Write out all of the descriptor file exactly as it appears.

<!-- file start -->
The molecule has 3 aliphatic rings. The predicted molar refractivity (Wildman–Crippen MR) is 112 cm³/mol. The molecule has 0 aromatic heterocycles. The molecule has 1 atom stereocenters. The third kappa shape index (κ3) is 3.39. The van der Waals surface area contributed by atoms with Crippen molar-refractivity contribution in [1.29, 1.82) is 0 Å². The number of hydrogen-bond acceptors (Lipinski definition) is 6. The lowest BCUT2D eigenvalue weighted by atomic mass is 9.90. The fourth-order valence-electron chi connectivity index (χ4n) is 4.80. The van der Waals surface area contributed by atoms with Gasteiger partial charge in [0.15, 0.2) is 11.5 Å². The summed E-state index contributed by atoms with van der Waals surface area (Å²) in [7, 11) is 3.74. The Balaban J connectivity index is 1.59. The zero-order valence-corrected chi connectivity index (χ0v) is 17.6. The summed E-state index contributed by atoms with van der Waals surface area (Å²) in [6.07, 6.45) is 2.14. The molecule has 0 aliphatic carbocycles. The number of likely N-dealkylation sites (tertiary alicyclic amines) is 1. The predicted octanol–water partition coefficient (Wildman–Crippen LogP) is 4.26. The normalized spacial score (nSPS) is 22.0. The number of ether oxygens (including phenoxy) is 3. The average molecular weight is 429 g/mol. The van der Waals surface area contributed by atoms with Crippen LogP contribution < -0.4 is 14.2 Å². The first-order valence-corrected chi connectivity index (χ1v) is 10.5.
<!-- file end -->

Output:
The molecule has 3 aliphatic rings. The predicted molar refractivity (Wildman–Crippen MR) is 112 cm³/mol. The molecule has 0 aromatic heterocycles. The molecule has 1 atom stereocenters. The third kappa shape index (κ3) is 3.39. The van der Waals surface area contributed by atoms with Crippen molar-refractivity contribution in [1.29, 1.82) is 0 Å². The number of hydrogen-bond acceptors (Lipinski definition) is 6. The lowest BCUT2D eigenvalue weighted by atomic mass is 9.90. The fourth-order valence-electron chi connectivity index (χ4n) is 4.80. The van der Waals surface area contributed by atoms with Gasteiger partial charge in [0.15, 0.2) is 11.5 Å². The summed E-state index contributed by atoms with van der Waals surface area (Å²) in [7, 11) is 3.74. The Balaban J connectivity index is 1.59. The zero-order valence-corrected chi connectivity index (χ0v) is 17.6. The summed E-state index contributed by atoms with van der Waals surface area (Å²) in [6.07, 6.45) is 2.14. The molecule has 0 aliphatic carbocycles. The number of likely N-dealkylation sites (tertiary alicyclic amines) is 1. The predicted octanol–water partition coefficient (Wildman–Crippen LogP) is 4.26. The normalized spacial score (nSPS) is 22.0. The number of ether oxygens (including phenoxy) is 3. The average molecular weight is 429 g/mol. The van der Waals surface area contributed by atoms with Crippen LogP contribution < -0.4 is 14.2 Å². The first-order valence-corrected chi connectivity index (χ1v) is 10.5.